Court ruling ‘another reason to vote no on Dodd-Frank’ 

Monday’s Supreme Court ruling striking down Chicago’s gun ban stole all of the headlines, leaving another critical court decision largely unnoticed. But the Competitive Enterprise Institute’s successful challenge to a section of the 2002 Sarbanes Oxley (SOX) Act is another triumph for strict constructionists. It also offers hope for beleaguered companies already struggling under heavy-handed government regulation.

CEI’s Free Enterprise Fund filed the original lawsuit on behalf of Brad Beckstead, a Nevada accountant whose two-person accounting firm was being strangled by red tape.

In its 5-4 ruling in Free Enterprise Fund v. Public Company Accounting Oversight Board, the court agreed that the board (PCAOB, known colloquially as “Peek-a-boo”), which was set up by SOX to oversee the accounting practices of public companies, violates the Constitution’s separation of powers clause because board members are not accountable to the president.

PCAOB members report to the Securities and Exchange Commission (SEC), and the SEC can only remove them “for good cause.”  SEC commissioners themselves can also only be removed by the president “for good cause.” The justices ruled that this “dual for-cause limitation” denied the president the direct authority over executive branch personnel that he was granted under the Constitution.

The ruling also cast doubts on Congress’ ability to regulate financial markets, since the flawed SOX was supposed to be Capitol Hill’s solution to deceptive Enron-era accounting practices.

Jones Day attorney Michael Carvin and CEI attorneys Hans Bader and Sam Kazman argued that since 2002,  PCAOB’s “inner control” mandate cost American businesses $35 billion by forcing auditors to keep track of minutiae such as office keys and employee passwords, but did not adequately address the “off –balance sheet entities” that Enron, Lehman Brothers and other financial firms used to hide growing levels of debt from stockholders and government regulators.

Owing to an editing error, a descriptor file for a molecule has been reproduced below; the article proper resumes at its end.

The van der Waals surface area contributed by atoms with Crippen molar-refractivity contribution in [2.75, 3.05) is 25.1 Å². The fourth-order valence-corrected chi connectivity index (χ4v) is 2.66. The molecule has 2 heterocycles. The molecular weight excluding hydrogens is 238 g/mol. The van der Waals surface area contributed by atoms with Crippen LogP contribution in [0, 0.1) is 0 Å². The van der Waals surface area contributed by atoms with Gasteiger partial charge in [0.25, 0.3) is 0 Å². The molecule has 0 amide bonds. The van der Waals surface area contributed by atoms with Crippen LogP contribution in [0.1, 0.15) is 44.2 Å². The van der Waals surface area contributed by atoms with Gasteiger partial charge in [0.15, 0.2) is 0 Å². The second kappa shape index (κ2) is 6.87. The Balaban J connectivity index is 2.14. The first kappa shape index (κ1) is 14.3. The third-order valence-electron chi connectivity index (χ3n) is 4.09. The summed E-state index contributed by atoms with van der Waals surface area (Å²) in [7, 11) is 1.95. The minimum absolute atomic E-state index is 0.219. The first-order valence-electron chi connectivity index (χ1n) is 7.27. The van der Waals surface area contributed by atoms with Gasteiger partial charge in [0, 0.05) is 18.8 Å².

SOX was a typical government response to a crisis. It forced law-abiding businesses to spend $35 billion to address a problem created by their unscrupulous peers, who were in turn permitted to continue the shady accounting practices that were the original problem.

However, John Berlau, director of CEI’s Center for Investors and Entrepreneurs, says that the court ruling will likely open all of PCAOB’s auditing rules to legal challenge. “I never consider a ruling narrow or technical if it concerns violation of the Constitution. Everything our Founding Fathers put in there is to guarantee our liberty,” Berlau told The Examiner.

“The most costly requirements are under section 404 of the act, which has been misinterpreted by the PCAOB as requiring full external audits of all internal control measures, despite the plain language of the law,” said Phil Kerpen, former executive director of the Free Enterprise Fund and current vice president for policy at Americans for Prosperity.  “This is a direct consequence of the un-Constitutional, unaccountable structure of the Board that the Court has now struck down. But the court left the audit requirements intact. Congress should therefore follow through with substantive reform, including repealing section 404. And the lesson of the unconstitutional disaster Sarbanes-Oxley has been should give members of Congress another strong reason to vote no on Dodd-Frank.”

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